The race for a SARS-CoV-2 vaccine is well underway. It’s tempting to assume that once the first vaccine is approved for human use, all the problems of this pandemic will be immediately solved. Unfortunately, that is not exactly the case.
Developing a new vaccine is only the first part of the complex journey that’s supposed to end with a return to some sort of normal life. Producing hundreds of millions of vaccines for the U.S. – and billions for the world as a whole – will be no small feat. There are many technical and economic challenges that will need to be overcome somehow to produce millions of vaccines as fast as possible.
I am a professor of health policy and management at the City University of New York (CUNY) School of Public Health and have been working in and studying the worlds of vaccine development, production and distribution for over two decades. The issues the world is facing today regarding the coronavirus vaccine are not new, but the stakes are perhaps higher than ever before.
There are four main challenges that must be addressed as soon as possible if a vaccine is to be produced quickly and at a large scale.
Existing manufacturing capacity is limited
The shrinking and outsourcing of U.S. manufacturing capacity has reached into all sectors. Vaccines are no exception.
The number of U.S. biotech and pharmaceutical companies involved in vaccines development and production has fallen from 26 in 1967 to just five in 2004. There are many causes – relatively low profit margins, smaller markets compared to those of other medications, corporate mergers, liability risks and the anti-vaccination movement – but the result is that in some years, companies have struggled to meet need even for existing vaccines. Just take a look at the flu vaccine shortages of 2003-2005 and the childhood vaccine shortages of the early 2000s.
When a coronavirus vaccine is approved, production of other vaccines will need to continue as well. With the flu season each year and children being born every day, you can’t simply reallocate all existing vaccine manufacturing capacity to COVID-19 vaccine production. New additional capacity will be needed.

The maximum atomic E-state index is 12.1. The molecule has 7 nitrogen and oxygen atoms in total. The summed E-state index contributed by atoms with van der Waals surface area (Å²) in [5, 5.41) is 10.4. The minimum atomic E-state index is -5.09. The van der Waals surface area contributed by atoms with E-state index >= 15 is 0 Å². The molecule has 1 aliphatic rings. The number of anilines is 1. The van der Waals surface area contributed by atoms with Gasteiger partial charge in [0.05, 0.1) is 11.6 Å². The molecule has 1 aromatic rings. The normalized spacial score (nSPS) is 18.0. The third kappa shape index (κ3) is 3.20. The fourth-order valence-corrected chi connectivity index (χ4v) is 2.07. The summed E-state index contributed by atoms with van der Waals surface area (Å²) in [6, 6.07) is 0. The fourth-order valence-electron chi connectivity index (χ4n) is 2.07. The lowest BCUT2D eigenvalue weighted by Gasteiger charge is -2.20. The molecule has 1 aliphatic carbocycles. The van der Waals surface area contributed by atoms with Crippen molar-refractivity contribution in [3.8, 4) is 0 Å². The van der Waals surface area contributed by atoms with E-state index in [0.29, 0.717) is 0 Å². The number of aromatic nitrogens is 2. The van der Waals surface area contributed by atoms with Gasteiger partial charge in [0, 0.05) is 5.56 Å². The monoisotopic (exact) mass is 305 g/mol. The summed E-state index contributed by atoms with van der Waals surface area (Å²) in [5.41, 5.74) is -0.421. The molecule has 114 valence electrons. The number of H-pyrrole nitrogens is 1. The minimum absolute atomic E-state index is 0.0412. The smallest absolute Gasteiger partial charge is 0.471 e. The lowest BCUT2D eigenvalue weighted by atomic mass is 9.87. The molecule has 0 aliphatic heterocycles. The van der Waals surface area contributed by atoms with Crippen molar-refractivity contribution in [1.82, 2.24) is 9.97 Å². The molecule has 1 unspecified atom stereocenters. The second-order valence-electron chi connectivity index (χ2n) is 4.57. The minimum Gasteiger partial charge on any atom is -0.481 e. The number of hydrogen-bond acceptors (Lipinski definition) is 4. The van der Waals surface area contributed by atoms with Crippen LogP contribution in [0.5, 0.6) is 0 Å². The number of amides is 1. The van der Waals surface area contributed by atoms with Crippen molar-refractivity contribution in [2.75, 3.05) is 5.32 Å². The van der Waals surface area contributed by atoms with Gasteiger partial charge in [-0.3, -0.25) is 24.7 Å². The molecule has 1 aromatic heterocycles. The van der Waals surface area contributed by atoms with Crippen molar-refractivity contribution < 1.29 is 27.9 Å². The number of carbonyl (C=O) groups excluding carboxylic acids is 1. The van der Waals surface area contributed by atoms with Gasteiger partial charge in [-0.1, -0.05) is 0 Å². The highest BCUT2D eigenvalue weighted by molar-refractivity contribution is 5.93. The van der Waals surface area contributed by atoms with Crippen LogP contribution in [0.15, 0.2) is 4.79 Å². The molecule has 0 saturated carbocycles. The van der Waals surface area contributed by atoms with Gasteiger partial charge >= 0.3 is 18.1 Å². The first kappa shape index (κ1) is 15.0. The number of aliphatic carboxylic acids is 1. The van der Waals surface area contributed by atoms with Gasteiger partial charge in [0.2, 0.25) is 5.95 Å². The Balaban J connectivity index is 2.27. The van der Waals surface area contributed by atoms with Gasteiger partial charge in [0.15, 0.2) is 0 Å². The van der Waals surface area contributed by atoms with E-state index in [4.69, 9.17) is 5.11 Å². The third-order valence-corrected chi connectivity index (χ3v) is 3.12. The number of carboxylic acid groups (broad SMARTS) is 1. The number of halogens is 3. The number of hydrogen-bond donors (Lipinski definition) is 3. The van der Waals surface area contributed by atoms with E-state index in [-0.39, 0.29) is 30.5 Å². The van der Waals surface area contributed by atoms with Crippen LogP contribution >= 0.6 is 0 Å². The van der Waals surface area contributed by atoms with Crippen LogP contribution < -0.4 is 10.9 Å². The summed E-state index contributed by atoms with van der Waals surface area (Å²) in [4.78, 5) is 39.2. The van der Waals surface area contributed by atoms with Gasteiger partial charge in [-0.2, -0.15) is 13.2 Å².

The type of vaccine is still unknown
While there are a few frontrunners at the moment, it is still unknown which of the more than 160 vaccines in development will get approval first, and therefore, what kind of manufacturing needs to be put in place. Producing a COVID-19 vaccine will not be the same as adding a new strain to an existing flu vaccines or simply tweaking how other existing vaccine are made.
Most existing vaccines, like those for flu and measles, use either inactivated or weakened forms of those specific viruses to generate immunity, but researchers can’t simply swap the flu virus for SARS-CoV-2. Additionally, a SARS-CoV-2 vaccine may not even use inactivated or weakened virus, but instead could incorporate a protein or genetic material from the coronavirus. Manufacturing such pieces of the virus in large amounts may require new processes that have never been tried before, since the Food and Drug Administration hasn’t ever approved any DNA vaccines for human use.
Some companies are developing mRNA or DNA vaccines. Others are working with inactivated SARS-CoV-2 or even other types of viruses like the chimp adenovirus. Then there are those targeting different protein subunits of the virus. Each vaccine may have very different manufacturing requirements and it is impossible to know which of these candidates will reach the market and when.
Governments and other funders face a difficult choice. If they gamble and provide funding to scale up manufacturing for a particular vaccine now, they could save time and thus lives. Picking wrong, though, could end up costing much more in money, suffering and lives. Ultimately, manufacturers will seek financial assurances – like upfront payments or commitments to buy the vaccine when it is available – from governments and funders to make sure that the time, effort and resources dedicated to vaccine development and manufacturing will not be wasted. For example, the U.S. government’s $2.1 billion deal with Sanofi and GSK will include scaling up of manufacturing capacity and the purchase of 100 million doses of the vaccine.
The size of the problem is unprecedented